Some critters in the ocean are reclusive, hiding from human probes and trawls. Other critters are rare, driven close to extinction from warming and increasingly acidic waters.
Studying rare and reclusive creatures has posed problems for scientists in the past. In recent years, environmental DNA, or eDNA, has helped. To isolate eDNA, scientists scoop water from the ocean.
“You're capturing stuff that is falling off the fish: scales, slime or poop, and you're getting tiny little tiny fragments, individual cells and whatnot. Then, you're trying to find those cells in a giant bottle of water,” said Andrew Shelton, a research ecologist with the National Oceanic and Atmospheric Administration.
On a two-week-long voyage this May, scientists took samples while on board NOAA’s Bell M. Shimada research vessel during a survey of the Northern California Current ecosystem.
“One person will collect eDNA water samples and come to this station,” said Jennifer Fisher, the co-chief scientist on the Shimada, as she showed others how to use the eDNA filtering equipment.
After sampling various ocean depths, the scientists ran water through silver-dollar-sized filters, which looked like tiny coffee filters.
The hum of the pumps clouded other noise in the ship’s wet lab, where scientists spent much of their nearly two weeks aboard the ship, collecting data that could help shed more light on the tiny plankton and other ocean life that serve as food for salmon.
The filtration process was sometimes painstaking and time-consuming, depending on the amount of gunk in the water. Pumps pulled the water through glass cups covered with aluminum foil. Then, the excess water flowed through pipes and into a larger bottle.
Scientists carefully removed the filters, which they hoped were full of eDNA. The scientists used tweezers to put the filters in plastic tubes to be analyzed in a land-based lab.
Over the past decade, eDNA technology also has allowed conservation scientists to figure out whether rare and endangered species are present in particular environments. More recently, fisheries managers are using eDNA as a tool to learn more about fish stocks in vast spaces, such as the ocean.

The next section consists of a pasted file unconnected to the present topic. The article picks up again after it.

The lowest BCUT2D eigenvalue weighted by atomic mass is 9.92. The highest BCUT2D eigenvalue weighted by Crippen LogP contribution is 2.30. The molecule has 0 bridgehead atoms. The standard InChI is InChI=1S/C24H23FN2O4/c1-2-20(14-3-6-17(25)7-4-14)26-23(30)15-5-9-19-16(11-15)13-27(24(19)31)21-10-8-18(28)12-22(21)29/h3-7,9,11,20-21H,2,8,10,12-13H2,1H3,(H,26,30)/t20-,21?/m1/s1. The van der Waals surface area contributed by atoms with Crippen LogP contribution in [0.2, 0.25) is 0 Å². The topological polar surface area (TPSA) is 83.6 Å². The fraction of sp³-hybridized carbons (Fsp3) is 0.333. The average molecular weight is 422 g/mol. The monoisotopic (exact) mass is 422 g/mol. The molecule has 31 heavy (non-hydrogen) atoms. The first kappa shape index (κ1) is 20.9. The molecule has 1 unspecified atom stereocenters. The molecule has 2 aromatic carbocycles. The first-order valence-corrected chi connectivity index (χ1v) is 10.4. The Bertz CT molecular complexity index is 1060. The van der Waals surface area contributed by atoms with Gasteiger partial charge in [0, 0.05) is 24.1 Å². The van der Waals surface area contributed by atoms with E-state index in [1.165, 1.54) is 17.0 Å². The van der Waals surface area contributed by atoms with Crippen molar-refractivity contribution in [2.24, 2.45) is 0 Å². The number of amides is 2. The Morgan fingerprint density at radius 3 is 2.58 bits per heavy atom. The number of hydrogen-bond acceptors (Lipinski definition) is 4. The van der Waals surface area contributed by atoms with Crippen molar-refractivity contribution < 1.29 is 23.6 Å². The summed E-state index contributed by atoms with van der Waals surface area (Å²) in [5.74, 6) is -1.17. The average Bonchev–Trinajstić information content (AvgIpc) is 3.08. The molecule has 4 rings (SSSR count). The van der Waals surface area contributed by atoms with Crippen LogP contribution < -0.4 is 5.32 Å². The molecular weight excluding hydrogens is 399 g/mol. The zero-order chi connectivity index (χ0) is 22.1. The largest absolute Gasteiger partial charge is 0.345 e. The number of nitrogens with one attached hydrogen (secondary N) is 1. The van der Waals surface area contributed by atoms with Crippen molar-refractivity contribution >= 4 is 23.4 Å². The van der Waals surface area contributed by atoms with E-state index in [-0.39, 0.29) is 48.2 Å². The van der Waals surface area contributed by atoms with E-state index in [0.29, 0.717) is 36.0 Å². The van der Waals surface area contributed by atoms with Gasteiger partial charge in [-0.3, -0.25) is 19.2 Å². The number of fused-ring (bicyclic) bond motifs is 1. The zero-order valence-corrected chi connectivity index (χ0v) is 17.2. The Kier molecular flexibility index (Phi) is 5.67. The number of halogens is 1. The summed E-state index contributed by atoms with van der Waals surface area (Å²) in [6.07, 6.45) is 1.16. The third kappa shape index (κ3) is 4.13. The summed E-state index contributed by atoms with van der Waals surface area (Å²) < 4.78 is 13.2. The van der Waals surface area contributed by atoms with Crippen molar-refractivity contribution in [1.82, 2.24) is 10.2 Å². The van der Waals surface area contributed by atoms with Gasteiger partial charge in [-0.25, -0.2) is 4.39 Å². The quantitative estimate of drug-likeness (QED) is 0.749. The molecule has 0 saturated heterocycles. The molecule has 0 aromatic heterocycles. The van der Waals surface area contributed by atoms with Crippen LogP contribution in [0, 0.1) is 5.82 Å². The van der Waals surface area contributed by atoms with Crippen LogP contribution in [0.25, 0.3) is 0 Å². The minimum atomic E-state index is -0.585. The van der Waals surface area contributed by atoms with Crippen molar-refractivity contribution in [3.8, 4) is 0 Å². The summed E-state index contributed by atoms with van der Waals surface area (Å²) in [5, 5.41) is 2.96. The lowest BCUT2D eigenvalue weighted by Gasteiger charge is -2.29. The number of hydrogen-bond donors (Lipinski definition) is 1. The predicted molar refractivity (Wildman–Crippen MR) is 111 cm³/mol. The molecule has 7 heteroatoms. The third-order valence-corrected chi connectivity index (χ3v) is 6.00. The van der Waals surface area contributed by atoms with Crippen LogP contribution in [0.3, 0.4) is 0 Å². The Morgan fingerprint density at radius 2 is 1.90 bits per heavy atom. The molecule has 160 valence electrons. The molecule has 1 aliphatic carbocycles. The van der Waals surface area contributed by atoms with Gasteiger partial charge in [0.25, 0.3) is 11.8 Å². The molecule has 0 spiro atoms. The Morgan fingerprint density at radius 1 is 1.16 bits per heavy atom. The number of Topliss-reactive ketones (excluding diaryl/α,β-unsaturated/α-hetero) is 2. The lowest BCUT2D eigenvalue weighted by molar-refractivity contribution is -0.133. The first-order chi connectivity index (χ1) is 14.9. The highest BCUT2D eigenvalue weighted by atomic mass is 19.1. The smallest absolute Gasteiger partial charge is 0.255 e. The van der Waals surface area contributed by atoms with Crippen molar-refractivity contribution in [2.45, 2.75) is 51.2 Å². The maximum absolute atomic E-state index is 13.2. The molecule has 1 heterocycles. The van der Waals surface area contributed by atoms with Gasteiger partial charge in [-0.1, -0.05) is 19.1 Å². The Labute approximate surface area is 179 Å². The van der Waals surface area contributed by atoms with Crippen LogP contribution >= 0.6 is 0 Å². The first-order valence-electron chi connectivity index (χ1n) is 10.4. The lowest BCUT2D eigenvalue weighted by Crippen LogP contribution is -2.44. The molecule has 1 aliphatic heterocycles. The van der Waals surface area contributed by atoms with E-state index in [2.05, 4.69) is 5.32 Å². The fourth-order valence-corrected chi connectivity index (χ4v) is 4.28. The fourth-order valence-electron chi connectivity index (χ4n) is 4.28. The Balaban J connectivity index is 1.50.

Around 65 of eDNA samples scientists collected on the Shimada went to Nick Adams, a research oceanographer with NOAA in Seattle. Survey expeditions later in the season also collected samples for Adams to analyze.
Adams hoped to determine the diversity of phytoplankton in the water samples collected on the Shimada. Phytoplankton are the first link in the oceanic food web. Phytoplankton feed other organisms that salmon eat.
“When we do our fancy analysis, we'll be able to say, ‘Oh, this piece of DNA belongs to this organism, this one belongs to this organism,’” Adams said.
Then he’ll work with other scientists and data collected from the Shimada’s survey to compare information and get a bigger picture of what was going on in the ocean where the samples were collected.
About three months after the Shimada’s May 6-17 trip, Adams awaited the analysis of the eDNA samples. Scientists had collected samples for Adams at each stop the vessel made.
Adams stored those samples in a freezer at -80 degrees Celsius, or -112 degrees Fahrenheit.
To prepare the samples, he stuck the filters in a tube with tiny glass beads and a DNA extraction buffer. Then a bead beater machine shook the samples.
“It just beats the snot out of them,” Adams said. “Just to get all the little particles, and especially plankton, that I'm looking for. Some phytoplankton have these silica shells, and they're hard to break open.”
That’s why the bead beating machine comes in handy. Adams then stored the samples overnight, incubating them at around 132 degrees Fahrenheit.
The next morning, Adams spun the sample tubes and removed the DNA extraction buffer.
“DNA will stick to glass under high salt concentrations. So the DNA will stick to the glass tubes. You wash away all the bad stuff and then you use water or another kind of buffer to strip the DNA off the glass. And then you have purified DNA,” Adams said.
The purified DNA is then examined in a process called DNA sequencing.
A high-powered computer can compare the DNA sequences to databases of known phytoplankton DNA sequences, which will hopefully give Adams information on the diversity of plankton DNA in the samples collected on the Shimada. The scientists hope that information could indicate if there will be good food available for salmon in the ocean.
Shelton said there is a lot of promise in what eDNA could do for science in terms of conservation and fisheries management. However, there is still a lot of room for eDNA to grow, he said.
“It’s very hip,” Shelton said. “It's sort of a new kid on the block right now. Whenever there's a new kid on the block, the new kid gets a lot of attention and a lot of money.”